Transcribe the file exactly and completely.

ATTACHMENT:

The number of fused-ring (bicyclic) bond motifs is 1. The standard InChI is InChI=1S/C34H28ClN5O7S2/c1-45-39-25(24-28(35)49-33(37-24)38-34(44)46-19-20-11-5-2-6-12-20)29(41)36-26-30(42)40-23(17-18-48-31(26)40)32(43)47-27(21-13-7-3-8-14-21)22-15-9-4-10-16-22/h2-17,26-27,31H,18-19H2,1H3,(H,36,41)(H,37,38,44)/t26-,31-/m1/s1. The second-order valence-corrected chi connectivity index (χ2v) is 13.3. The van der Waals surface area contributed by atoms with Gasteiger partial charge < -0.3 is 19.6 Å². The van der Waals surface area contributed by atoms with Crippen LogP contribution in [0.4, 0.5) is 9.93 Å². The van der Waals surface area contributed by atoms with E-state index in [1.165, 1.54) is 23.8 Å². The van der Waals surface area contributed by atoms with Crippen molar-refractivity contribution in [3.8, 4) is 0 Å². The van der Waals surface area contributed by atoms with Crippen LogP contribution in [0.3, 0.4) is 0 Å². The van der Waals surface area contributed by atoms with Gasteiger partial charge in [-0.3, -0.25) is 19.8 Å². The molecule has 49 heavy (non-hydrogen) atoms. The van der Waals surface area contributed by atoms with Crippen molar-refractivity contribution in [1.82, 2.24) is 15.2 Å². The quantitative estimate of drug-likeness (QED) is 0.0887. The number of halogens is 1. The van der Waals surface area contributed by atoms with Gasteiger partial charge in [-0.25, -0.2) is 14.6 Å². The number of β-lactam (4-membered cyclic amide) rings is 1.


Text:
The number of fused-ring (bicyclic) bond motifs is 1. The standard InChI is InChI=1S/C34H28ClN5O7S2/c1-45-39-25(24-28(35)49-33(37-24)38-34(44)46-19-20-11-5-2-6-12-20)29(41)36-26-30(42)40-23(17-18-48-31(26)40)32(43)47-27(21-13-7-3-8-14-21)22-15-9-4-10-16-22/h2-17,26-27,31H,18-19H2,1H3,(H,36,41)(H,37,38,44)/t26-,31-/m1/s1. The second-order valence-corrected chi connectivity index (χ2v) is 13.3. The van der Waals surface area contributed by atoms with Gasteiger partial charge < -0.3 is 19.6 Å². The van der Waals surface area contributed by atoms with Crippen LogP contribution in [0.4, 0.5) is 9.93 Å². The van der Waals surface area contributed by atoms with E-state index in [1.165, 1.54) is 23.8 Å². The van der Waals surface area contributed by atoms with Crippen molar-refractivity contribution in [3.8, 4) is 0 Å². The van der Waals surface area contributed by atoms with Crippen LogP contribution in [0.3, 0.4) is 0 Å². The van der Waals surface area contributed by atoms with Gasteiger partial charge in [-0.3, -0.25) is 19.8 Å². The molecule has 49 heavy (non-hydrogen) atoms. The van der Waals surface area contributed by atoms with Crippen molar-refractivity contribution in [1.82, 2.24) is 15.2 Å². The quantitative estimate of drug-likeness (QED) is 0.0887. The number of halogens is 1. The van der Waals surface area contributed by atoms with Gasteiger partial charge in [-0.25, -0.2) is 14.6 Å². The number of β-lactam (4-membered cyclic amide) rings is 1.